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. Last Updated: 07/27/2016

In The Spotlight

Things have come to a pretty pass when you turn to Hello! magazine to read about the activities of a banned radical politician. But this week, as the leader of the National Bolshevik Party, Eduard Limonov, languished behind bars after being arrested at an unsanctioned rally, Hello! did a big spread on his ex-wife, the actress Yelena Volkova, who explained why she and Edichka are no longer an item.

Among the sources of conflict were UPVC windows, nappies and a trip to Goa.

You could put the timing down to a bit of what Russians call "black PR" against Limonov. The couple broke up last summer, so the interview was not exactly time-sensitive. On the other hand, Volkova is no stranger to the pages of Hello!, and she even dragged Limonov into a photo shoot once before, presumably kicking and screaming.

Volkova acts in the theater and has been in numerous television drama series, one called "KGB in Tuxedos." Limonov is far more famous than her, not just as a political rebel but also as a genuinely admired writer, and their relationship certainly gave her a higher profile.

Limonov and Volkova were an incredibly striking couple when they started going out three years ago. She has model-perfect features and at the time had a shaven head. He is 31 years older than her but still made Sex and the City magazine's list of the sexiest politicians last year. I can't see it myself, but it's probably something to do with not trying too hard. Anyway, the Hello! article began with some gushy prose about "love at first sight, a bright flash."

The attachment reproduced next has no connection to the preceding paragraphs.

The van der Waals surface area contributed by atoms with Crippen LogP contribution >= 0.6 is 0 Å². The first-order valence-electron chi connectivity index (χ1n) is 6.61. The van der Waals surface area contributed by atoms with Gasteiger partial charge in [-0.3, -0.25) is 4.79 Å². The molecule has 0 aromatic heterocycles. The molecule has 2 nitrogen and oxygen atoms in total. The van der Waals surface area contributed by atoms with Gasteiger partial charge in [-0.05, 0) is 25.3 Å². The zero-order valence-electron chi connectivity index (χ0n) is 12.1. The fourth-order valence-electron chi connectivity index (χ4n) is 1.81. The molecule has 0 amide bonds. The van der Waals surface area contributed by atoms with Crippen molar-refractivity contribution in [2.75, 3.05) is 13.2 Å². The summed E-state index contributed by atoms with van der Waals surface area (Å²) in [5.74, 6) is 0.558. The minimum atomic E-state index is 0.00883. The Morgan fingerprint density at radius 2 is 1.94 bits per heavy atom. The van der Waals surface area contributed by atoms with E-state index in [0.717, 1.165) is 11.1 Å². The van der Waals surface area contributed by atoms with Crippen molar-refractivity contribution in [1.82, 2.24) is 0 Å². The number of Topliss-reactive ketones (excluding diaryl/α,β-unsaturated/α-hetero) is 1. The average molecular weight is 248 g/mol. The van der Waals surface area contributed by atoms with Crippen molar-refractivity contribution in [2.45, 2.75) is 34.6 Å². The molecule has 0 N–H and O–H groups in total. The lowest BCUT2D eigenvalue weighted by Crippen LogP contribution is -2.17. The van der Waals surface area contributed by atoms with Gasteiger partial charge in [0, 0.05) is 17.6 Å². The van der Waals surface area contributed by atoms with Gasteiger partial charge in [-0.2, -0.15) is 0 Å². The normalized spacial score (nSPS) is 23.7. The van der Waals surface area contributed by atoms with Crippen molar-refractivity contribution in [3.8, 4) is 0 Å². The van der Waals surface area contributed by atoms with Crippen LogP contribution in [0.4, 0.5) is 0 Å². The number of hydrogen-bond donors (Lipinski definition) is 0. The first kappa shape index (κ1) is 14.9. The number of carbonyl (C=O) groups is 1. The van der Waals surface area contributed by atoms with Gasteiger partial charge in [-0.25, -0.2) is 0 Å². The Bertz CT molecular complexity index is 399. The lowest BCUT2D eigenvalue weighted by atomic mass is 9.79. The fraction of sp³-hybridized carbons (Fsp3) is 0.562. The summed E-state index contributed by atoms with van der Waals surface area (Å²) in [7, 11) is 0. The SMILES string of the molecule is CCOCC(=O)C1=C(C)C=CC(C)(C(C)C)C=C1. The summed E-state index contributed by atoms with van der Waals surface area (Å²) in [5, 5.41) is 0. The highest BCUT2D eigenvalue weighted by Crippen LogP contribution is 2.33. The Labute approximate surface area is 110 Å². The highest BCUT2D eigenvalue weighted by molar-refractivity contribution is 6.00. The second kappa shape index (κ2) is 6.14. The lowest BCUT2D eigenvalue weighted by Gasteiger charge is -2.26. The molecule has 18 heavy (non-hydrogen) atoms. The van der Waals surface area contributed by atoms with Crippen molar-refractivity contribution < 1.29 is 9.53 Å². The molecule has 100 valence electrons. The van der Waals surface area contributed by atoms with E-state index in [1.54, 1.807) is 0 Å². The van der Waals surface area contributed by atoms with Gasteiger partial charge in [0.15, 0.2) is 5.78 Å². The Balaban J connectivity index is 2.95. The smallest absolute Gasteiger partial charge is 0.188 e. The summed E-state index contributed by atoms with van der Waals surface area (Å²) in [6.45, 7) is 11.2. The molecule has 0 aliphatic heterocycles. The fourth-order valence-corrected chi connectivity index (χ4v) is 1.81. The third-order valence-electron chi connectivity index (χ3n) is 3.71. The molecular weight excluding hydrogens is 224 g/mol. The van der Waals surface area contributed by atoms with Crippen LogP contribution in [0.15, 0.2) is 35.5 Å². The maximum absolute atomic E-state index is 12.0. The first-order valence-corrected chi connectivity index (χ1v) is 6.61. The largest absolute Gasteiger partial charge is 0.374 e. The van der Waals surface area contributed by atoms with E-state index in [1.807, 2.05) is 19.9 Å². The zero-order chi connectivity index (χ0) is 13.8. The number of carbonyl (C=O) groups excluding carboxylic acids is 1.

The relationship got off to a great start, Volkova said. "Everything was wonderful, romantic, magical. Spending the night at safe houses ... he was an opposition politician, and I went to the Dissenters' Marches with him."

The couple went on to have two children together. Little Bogdan is an angelic-looking boy with golden curls and huge eyes, while their daughter, Sasha, was born last year. Volkova also has a teenage daughter from a previous relationship. They all pose in Hello! in pajamas, although if you read the small print, the shoot was actually carried out in a furniture store. So it's not exactly candid camera.

Volkova complains that the National Bolshevik leader turned out not to be a good provider. "I understand all his ideas and ideals, they are noble. But I only understand them if you have enough money for your ideals and for your family." She brings up episodes when he complained about her spending money on UPVC windows to replace the old wooden ones in her apartment and was disgusted about a dirty nappy lying on a chair.

Referring to her ex-husband as "Limonov," she says he would want to tell stories that she'd heard 20 times before, while she needed to empty a potty and wash the baby. It all sounds quite funny and makes her seem petty, but changing nappies alone in a draft probably was not that great, either.

There were other sources of conflict, too. She wanted to go to Goa for the winter, while he called it "the capital of hippies, drug addicts and cows." Then there was the mother-in-law. Instead of ingratiating himself with Volkova's mother, Limonov told her, "You are ugly, and I don't like ugly people."

But Volkova fights back with a shot at Limonov's Bolshevik, anti-bourgeois credentials. "He will kill me," she says, before telling a story about how he suggested registering a dacha in his and her names, not in the names of their children. It sounds pretty mild, but the comrades may think otherwise.